Hartmann: Does the philanthropic phenomenon you are describing exist equally among liberal or conservative foundations?
Hess: Most education philanthropy is left-of-center, so it’s a much-bigger phenomenon there. But I think what we’re talking about exists on both the right and the left, especially when it comes to funders tending to gather with the like-minded.
Hartmann: Is education philanthropy too politicized, or maybe just too cognizant of the political calendar?
Hess: I wouldn’t necessarily say it’s too politicized, per se. It’s not especially political in an electoral sense.
At the same time, politics is always downstream from culture. And education philanthropy today is so rife with cultural politics that things which feel political are ubiquitous in mission statements, funding priorities, and the worldviews of staff at the major funders. This stuff gives most of the major education foundations a decidedly homogeneous, left-leaning cast that I do find to be problematic.
Non-miasmic school-choice grantmaking, and its incremental advances
Hartmann: I’m most familiar from Bradley with school choice as an ed reform, in the forms of both vouchers and charter schools. How are they doing? Has all the grantmaking in support of choice been worth it?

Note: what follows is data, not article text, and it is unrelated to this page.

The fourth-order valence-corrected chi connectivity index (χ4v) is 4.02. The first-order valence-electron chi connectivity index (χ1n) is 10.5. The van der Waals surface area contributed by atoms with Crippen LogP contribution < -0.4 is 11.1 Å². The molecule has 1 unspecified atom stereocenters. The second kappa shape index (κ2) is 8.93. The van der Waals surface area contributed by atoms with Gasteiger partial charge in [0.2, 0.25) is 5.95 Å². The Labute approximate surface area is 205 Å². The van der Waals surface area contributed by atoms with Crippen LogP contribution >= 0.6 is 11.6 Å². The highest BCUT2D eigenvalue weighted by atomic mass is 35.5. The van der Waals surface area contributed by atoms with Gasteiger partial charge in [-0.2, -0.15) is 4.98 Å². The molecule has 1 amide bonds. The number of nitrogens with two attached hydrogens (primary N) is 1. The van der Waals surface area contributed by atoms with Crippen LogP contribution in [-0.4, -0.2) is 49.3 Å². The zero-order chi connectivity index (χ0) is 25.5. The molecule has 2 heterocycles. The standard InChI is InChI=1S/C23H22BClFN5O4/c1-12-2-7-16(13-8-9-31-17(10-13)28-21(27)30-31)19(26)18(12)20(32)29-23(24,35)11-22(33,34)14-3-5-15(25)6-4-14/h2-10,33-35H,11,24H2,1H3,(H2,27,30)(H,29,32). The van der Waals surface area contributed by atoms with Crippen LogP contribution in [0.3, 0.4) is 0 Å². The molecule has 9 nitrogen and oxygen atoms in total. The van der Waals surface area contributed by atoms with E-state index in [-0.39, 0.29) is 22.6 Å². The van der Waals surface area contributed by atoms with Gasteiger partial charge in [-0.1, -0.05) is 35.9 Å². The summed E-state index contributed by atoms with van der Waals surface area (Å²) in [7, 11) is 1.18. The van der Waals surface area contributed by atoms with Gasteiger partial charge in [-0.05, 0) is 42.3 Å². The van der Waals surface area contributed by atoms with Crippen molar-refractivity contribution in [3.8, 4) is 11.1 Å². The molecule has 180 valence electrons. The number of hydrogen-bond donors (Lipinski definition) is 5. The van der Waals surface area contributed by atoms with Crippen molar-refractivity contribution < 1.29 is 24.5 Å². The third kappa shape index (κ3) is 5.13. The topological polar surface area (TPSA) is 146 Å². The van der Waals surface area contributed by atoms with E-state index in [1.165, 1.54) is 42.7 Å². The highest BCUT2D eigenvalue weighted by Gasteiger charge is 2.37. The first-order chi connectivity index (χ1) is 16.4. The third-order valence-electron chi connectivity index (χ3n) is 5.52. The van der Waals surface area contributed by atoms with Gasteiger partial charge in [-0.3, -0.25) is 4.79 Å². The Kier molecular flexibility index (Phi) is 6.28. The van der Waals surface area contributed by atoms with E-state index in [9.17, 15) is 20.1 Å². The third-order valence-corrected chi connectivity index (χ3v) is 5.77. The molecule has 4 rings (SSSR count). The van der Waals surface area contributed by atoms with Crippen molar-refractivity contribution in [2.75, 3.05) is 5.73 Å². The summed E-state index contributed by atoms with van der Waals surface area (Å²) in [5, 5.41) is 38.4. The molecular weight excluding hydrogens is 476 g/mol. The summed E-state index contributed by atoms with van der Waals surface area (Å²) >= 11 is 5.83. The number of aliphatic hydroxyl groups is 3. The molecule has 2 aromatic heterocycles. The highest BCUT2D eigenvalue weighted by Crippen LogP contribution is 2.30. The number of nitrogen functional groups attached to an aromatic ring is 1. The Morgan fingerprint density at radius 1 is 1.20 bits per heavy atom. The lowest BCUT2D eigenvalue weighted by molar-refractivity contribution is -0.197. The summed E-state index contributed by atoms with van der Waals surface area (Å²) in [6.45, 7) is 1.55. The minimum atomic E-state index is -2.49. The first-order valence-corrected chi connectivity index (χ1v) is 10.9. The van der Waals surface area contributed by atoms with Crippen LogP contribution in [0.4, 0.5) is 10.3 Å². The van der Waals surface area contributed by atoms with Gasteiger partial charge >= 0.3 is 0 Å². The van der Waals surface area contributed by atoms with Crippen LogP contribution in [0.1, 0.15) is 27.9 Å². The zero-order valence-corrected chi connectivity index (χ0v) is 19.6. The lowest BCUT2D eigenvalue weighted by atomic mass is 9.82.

Hess: Without a doubt. One of the interesting things about school choice is it gets us away from that miasma we were talking about when it comes to reforming big districts. For good or ill, it’s relatively easy for funders and advocates to be clear on how they’re doing when it comes to choice. Are there more choice options? Are increasing numbers of families using these programs? Did more schools open? That kind of clarity has helped choice-focused funders to stick to business and avoid the pendulum swings and the hype cycle.
How confident we can be that the growth of choice is doing good things for children and for communities is always, of course, a complicated determination.
Hartmann: And will take longer to answer.
Hess: Yep. For one thing, that’s where even those who agree on the principle of choice start to fragment. How intrusive should we be in gauging what constitutes a good school? How much can school quality be gauged based on reading and math scores? What kinds of constraints should there be on the operating of choice options, in terms of enrollment practices, special education, and more?
Hartmann: The incremental nature of the advances in the choice arena probably helped, didn’t it? If choice proponents, philanthropic or otherwise, in the 1990s got everything they wanted right away or within five years, we’d be in a different world that I think might not be as good, right?
Hess: I think that’s right. One of the great curses can be getting what you asked for, when you ask for it. Imagine if the enactment in 1990 of the Milwaukee voucher program and in 1991 of the Minnesota charter law had been followed by explosive growth, spurred by an ambitious federal law or by sweeping state action. I think it’s safe to say it would have been a mess.